Jenks breaks ground on park that some locals comparing to Guthrie Green
Jenks breaks ground on park some compare to Guthrie Green
Posted: Wednesday, September 21, 2016 12:01 am | Updated: 1:15 am, Wed Sep 21, 2016.
JENKS — Promoting it as a tool for economic development that will help attract young professionals to the suburb, Jenks officially broke ground Tuesday on a new downtown park that some locals have compared to Tulsa’s Guthrie Green.
Like the Brady District’s popular hangout, Jenks’ Downtown Commons will feature a sleek, modern design with green space and a covered stage for concerts and public events. And like the Guthrie Green, the Commons will create a natural destination for pedestrians as they come and go from nearby shops and restaurants.
“Time and again, experts tell us the importance of place in making a decision where a person chooses to live and work,” said Mayor Kelly Dunkerly. “People will choose an urban area that offers a diverse economic base and amenities that contribute to an excellent quality of life.”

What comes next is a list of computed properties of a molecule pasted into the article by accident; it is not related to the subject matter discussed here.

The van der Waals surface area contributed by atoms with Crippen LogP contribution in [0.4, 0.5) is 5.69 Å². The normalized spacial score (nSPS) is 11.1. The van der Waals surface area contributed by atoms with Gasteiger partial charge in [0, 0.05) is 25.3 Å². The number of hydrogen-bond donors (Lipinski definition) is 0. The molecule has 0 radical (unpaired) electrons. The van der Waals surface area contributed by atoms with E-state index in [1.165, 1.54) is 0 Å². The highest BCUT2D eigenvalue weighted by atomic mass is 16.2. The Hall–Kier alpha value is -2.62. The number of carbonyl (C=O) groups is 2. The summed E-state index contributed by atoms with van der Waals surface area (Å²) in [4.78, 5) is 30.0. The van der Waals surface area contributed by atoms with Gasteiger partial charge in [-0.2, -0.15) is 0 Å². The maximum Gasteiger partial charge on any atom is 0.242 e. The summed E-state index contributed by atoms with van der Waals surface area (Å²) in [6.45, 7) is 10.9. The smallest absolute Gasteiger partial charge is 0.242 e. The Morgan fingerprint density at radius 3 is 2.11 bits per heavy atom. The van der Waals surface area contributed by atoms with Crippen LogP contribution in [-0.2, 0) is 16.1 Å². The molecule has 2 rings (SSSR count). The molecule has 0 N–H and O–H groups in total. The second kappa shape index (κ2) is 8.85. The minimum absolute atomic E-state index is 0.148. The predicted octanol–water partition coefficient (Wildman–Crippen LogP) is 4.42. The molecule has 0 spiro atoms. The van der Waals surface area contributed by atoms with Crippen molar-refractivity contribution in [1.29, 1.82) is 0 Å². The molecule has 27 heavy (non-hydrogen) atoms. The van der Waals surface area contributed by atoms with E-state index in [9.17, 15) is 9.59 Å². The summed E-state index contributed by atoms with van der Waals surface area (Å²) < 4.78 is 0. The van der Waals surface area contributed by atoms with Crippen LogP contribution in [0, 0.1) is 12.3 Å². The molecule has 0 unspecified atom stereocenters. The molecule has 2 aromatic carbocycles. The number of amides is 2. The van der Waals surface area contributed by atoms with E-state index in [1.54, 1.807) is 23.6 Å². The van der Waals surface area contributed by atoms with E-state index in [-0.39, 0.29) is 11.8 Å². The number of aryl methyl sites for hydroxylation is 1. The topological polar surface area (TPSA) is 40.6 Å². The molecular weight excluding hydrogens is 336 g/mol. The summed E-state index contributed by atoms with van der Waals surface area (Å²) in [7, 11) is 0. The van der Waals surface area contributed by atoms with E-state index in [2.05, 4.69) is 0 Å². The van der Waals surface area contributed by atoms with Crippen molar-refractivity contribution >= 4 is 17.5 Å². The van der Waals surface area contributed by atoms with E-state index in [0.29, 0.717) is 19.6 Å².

The $1.2 million park will replace a parking lot at Second and A streets, across from the Jenks Public Schools administration building. Virtually in the shadow of the Jenks High School football stadium, the location takes up roughly half a square block and will serve as a walkable link between campus and the downtown shopping district.
Together with recent improvements to downtown parking and sidewalks, the new park marks another step in the evolution of central Jenks into a more urban and pedestrian-friendly area, said Tulsa County Commission Chairwoman Karen Keith.
As the whole Tulsa region competes with other cities for investment and tourism, areas like Jenks’ core become important selling points, she said.
“It’s smart,” Keith told Jenks leaders Tuesday. “It’s so smart what you are doing here. You intuitively have made this a really walkable city.”
Funded by the Vision 2025 sales tax package that voters approved in 2003, demolition work on the parking lot began Sept. 6. The park will be completed early next year, officials said.